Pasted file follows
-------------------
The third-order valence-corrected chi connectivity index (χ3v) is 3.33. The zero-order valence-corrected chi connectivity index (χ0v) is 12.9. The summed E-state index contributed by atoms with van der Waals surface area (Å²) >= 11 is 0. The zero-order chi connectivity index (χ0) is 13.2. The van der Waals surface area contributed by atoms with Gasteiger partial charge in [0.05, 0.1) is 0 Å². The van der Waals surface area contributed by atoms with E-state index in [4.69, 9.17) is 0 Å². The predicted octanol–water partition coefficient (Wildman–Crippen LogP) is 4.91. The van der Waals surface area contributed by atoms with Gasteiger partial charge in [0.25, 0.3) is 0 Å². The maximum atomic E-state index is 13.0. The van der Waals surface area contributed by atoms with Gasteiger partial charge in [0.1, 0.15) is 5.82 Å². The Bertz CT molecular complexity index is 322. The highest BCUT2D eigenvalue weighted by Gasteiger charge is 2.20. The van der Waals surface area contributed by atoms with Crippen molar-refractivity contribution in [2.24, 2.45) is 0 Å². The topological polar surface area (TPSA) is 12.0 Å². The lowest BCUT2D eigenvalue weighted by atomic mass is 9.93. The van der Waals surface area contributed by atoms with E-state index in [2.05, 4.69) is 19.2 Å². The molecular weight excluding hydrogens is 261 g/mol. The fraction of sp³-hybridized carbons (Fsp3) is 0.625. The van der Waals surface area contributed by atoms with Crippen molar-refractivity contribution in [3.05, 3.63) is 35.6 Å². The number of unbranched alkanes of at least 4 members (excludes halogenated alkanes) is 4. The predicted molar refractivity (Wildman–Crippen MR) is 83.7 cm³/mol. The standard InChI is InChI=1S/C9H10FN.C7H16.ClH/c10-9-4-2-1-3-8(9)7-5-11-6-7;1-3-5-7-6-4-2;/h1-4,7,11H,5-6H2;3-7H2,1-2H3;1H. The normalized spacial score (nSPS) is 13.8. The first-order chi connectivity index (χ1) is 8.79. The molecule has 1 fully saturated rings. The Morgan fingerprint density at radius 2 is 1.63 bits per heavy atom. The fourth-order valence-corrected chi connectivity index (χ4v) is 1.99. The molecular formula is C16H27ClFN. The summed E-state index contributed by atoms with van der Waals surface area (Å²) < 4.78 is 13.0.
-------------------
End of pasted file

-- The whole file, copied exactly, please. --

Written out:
The third-order valence-corrected chi connectivity index (χ3v) is 3.33. The zero-order valence-corrected chi connectivity index (χ0v) is 12.9. The summed E-state index contributed by atoms with van der Waals surface area (Å²) >= 11 is 0. The zero-order chi connectivity index (χ0) is 13.2. The van der Waals surface area contributed by atoms with Gasteiger partial charge in [0.05, 0.1) is 0 Å². The van der Waals surface area contributed by atoms with E-state index in [4.69, 9.17) is 0 Å². The predicted octanol–water partition coefficient (Wildman–Crippen LogP) is 4.91. The van der Waals surface area contributed by atoms with Gasteiger partial charge in [0.25, 0.3) is 0 Å². The maximum atomic E-state index is 13.0. The van der Waals surface area contributed by atoms with Gasteiger partial charge in [0.1, 0.15) is 5.82 Å². The Bertz CT molecular complexity index is 322. The highest BCUT2D eigenvalue weighted by Gasteiger charge is 2.20. The van der Waals surface area contributed by atoms with Crippen molar-refractivity contribution in [2.24, 2.45) is 0 Å². The topological polar surface area (TPSA) is 12.0 Å². The lowest BCUT2D eigenvalue weighted by atomic mass is 9.93. The van der Waals surface area contributed by atoms with E-state index in [2.05, 4.69) is 19.2 Å². The molecular weight excluding hydrogens is 261 g/mol. The fraction of sp³-hybridized carbons (Fsp3) is 0.625. The van der Waals surface area contributed by atoms with Crippen molar-refractivity contribution in [3.05, 3.63) is 35.6 Å². The number of unbranched alkanes of at least 4 members (excludes halogenated alkanes) is 4. The predicted molar refractivity (Wildman–Crippen MR) is 83.7 cm³/mol. The standard InChI is InChI=1S/C9H10FN.C7H16.ClH/c10-9-4-2-1-3-8(9)7-5-11-6-7;1-3-5-7-6-4-2;/h1-4,7,11H,5-6H2;3-7H2,1-2H3;1H. The normalized spacial score (nSPS) is 13.8. The first-order chi connectivity index (χ1) is 8.79. The molecule has 1 fully saturated rings. The Morgan fingerprint density at radius 2 is 1.63 bits per heavy atom. The fourth-order valence-corrected chi connectivity index (χ4v) is 1.99. The molecular formula is C16H27ClFN. The summed E-state index contributed by atoms with van der Waals surface area (Å²) < 4.78 is 13.0.